It turned out that I was able to not only reinforce some of what I'd learned previously, but that Andrew also taught me more than a few new ways to attack the problem, and I walked away even adopting some new/revised methods. :)

One such concern was the holster.

I found it extremely hard to holster the pistol at-slidelock, BACKWARDS into this holster. The placement of the XC1, when paired with the lack of slide material at the muzzle, made the reverse holster (with the magwell pointed at 12-o'clock, instead of towards the 6) stroke - as you would do if you were only able to use your non-dominant hand - exceedingly unstable.

Given that this reverse-holster technique ostensibly allows the shooter to remain mobile while reloading the gun at-slidelock with the non-dominant hand, I found that the lack of stability conferred due to the hardware interactions to be self-defeating in this instance. I would much rather stick the gun behind my beltline or even in my pants pocket, should I need to move and reload. Alternatively, assuming reloading under cover, I would adopt a more traditional static position (behind-the-knee, between-the-knees, or by grounding the pistol) rather than reverse-holstering.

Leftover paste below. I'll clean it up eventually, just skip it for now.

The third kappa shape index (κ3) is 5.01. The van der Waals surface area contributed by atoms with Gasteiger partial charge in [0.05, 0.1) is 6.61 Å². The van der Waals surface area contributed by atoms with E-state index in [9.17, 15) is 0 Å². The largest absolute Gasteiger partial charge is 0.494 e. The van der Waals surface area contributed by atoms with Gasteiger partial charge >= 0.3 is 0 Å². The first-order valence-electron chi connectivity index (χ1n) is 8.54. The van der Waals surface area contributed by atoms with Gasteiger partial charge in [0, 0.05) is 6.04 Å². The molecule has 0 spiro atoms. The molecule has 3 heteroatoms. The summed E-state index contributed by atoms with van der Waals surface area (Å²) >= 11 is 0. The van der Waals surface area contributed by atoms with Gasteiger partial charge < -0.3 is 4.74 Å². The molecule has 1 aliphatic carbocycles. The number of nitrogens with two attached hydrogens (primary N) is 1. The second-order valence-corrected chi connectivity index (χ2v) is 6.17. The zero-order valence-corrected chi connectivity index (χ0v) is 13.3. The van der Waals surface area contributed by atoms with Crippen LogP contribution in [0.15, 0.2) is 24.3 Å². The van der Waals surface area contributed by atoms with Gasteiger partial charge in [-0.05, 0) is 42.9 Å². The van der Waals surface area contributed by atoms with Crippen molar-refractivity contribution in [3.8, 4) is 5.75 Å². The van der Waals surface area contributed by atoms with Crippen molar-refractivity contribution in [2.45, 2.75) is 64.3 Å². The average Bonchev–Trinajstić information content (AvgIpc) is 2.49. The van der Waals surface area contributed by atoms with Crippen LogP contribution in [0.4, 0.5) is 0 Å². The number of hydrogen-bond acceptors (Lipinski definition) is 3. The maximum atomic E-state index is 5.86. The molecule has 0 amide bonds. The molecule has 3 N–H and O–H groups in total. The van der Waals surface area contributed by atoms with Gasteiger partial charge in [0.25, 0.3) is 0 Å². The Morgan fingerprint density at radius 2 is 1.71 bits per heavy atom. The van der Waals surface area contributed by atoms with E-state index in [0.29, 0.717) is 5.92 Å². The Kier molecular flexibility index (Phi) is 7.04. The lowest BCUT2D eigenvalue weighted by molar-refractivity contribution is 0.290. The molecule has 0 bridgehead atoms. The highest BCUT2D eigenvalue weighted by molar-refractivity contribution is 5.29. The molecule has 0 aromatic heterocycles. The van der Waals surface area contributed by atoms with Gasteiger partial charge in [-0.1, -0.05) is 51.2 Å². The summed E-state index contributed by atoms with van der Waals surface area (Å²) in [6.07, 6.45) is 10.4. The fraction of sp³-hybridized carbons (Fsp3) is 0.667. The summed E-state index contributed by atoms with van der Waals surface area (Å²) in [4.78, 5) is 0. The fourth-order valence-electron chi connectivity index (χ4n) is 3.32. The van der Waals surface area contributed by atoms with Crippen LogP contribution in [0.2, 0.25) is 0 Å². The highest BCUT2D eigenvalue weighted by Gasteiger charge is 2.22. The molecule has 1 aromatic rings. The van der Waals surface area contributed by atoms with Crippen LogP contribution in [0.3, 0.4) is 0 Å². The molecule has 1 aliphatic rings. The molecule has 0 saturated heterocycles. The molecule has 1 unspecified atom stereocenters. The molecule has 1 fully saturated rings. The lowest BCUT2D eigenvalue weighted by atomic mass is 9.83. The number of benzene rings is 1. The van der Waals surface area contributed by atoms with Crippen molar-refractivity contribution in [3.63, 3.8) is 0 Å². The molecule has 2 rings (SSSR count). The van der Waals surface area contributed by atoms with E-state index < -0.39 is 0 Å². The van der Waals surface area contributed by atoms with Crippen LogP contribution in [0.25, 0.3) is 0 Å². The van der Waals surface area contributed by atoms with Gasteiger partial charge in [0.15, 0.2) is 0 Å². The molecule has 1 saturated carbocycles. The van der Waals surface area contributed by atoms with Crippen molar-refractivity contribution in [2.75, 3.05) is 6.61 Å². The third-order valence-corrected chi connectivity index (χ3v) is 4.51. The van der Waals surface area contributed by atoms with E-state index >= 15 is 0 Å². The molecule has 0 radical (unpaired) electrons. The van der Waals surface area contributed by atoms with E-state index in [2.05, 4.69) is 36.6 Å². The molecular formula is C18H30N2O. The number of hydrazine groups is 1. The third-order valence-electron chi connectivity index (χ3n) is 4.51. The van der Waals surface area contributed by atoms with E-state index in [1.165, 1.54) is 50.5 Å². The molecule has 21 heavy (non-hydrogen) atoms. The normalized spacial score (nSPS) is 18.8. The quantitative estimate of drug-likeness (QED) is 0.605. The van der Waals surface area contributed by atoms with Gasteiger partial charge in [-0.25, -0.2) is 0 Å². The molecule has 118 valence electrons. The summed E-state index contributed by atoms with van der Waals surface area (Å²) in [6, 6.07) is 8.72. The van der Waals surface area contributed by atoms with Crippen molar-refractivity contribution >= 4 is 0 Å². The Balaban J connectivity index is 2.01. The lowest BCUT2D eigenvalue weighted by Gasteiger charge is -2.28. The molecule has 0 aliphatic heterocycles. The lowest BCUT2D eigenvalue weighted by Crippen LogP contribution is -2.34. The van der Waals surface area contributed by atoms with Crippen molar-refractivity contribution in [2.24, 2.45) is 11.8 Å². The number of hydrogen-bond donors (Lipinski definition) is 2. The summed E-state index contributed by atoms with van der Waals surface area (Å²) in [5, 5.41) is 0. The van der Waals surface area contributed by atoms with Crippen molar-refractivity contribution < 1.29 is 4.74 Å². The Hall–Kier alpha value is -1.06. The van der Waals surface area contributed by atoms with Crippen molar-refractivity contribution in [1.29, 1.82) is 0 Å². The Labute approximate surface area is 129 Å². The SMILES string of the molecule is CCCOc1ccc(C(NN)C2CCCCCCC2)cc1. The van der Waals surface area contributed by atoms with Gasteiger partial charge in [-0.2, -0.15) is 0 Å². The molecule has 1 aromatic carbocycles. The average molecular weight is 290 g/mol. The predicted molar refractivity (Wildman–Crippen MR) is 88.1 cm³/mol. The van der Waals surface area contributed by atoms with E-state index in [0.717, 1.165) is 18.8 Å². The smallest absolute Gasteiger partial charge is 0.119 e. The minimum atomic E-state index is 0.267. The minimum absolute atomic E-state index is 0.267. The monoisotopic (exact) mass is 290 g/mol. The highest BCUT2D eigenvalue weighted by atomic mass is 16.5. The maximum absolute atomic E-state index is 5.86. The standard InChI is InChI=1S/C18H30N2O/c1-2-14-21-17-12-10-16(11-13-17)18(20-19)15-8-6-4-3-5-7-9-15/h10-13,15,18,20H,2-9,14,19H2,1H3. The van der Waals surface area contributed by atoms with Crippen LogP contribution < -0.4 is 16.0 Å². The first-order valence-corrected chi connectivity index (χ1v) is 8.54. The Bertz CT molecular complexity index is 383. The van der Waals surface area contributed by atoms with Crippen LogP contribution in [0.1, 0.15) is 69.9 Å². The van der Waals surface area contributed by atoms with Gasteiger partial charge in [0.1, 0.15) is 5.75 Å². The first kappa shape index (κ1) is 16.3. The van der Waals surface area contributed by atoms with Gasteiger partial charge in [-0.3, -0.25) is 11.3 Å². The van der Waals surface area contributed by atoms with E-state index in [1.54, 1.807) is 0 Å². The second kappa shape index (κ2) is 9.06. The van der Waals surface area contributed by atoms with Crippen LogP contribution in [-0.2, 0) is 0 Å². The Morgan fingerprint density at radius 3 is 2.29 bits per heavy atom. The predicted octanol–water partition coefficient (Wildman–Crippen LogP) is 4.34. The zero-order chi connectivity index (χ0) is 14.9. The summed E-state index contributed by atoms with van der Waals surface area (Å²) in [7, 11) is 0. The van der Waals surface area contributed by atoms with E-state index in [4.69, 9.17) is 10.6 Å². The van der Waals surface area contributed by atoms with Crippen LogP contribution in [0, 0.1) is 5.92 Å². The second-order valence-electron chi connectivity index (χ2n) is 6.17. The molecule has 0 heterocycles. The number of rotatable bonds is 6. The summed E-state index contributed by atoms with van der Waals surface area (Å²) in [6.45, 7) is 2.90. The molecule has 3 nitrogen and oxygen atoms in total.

This is not a "complaint," per-se. Rather, just a limitation of this particular holster.

For the ability to carry a WML, though, I'm gladly making the trade. :)
Thanks for the pics, nice looking rig. Being in Cal., and doing only USPSA I never considered an iwb setup. Although I've been considering a ccw class. For out of state travel, and trying IDPA matches. Sounds like you've got some good training. I would like to get some good ccw related training. Thankfully there are first rate trainers that give classes in the SF Bay Area.
Thanks for the updates. It's always good to hear how any kind of gear/equipment works for others.
DAP